The dominant political party in western Hidalgo County spent nearly $69,000 last year without filing a single campaign finance report.
Team L1berty created a political action committee called the “Liberty Executive Committee,” which spent thousands supporting candidates in Sullivan City and La Joya.
“It’s a new PAC and we were unaware that we had any other requirements about reporting to the state,” said Peñitas Chief of Staff Andy Morales, who serves as treasurer for the Liberty Executive Committee, in a statement. “We are looking into the requirements of supporting local elections and will make the necessary reports in the future.”
The Liberty Executive Committee also failed to file campaign finance reports for the March 2018 Democratic Party primary and the May 2018 Agua Special Utility District election.
It wasn’t until April 19 — after the Texas Ethics Commission threatened to refer the Liberty Executive Committee to the Texas Attorney General’s Office for noncompliance — that the political action committee filed an annual campaign finance report.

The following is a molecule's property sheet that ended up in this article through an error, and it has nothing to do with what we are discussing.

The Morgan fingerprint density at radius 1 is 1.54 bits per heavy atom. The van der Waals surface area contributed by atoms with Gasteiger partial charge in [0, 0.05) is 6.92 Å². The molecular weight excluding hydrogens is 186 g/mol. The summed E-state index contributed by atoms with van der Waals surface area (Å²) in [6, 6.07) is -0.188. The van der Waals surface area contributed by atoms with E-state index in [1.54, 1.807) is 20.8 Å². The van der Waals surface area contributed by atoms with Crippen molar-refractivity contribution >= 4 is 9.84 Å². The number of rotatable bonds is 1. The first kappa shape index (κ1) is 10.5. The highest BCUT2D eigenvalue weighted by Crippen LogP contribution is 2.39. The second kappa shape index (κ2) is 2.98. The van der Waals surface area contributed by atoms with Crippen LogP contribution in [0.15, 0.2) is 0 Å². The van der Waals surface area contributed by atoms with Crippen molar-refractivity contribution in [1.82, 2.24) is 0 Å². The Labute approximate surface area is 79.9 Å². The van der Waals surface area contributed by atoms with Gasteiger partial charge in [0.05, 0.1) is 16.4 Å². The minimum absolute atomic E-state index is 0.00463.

However, that report didn’t include all donations and spending.
The Liberty Executive Committee attempted to file the annual report by fax, but the Ethics Commission requires political action committees with more than $20,000 in donations to file electronically.
After the Ethics Commission rejected the fax, the Liberty Executive Committee attempted to file the report electronically. That created another problem: the computer system wouldn’t allow the Liberty Executive Committee to report transactions before a campaign treasurer had been appointed.
The Liberty Executive Committee filed the incomplete report anyway.
The Progress Times obtained copies of the original report and the electronic report from the Ethics Commission.
Members of Team L1berty plan to discuss the filing requirements and how to correct the problems at an upcoming meeting.
“I don’t think there were any bad intentions on our part, to be honest with you,” said school board Trustee Johnn Alaniz. “I think it was just an oversight.”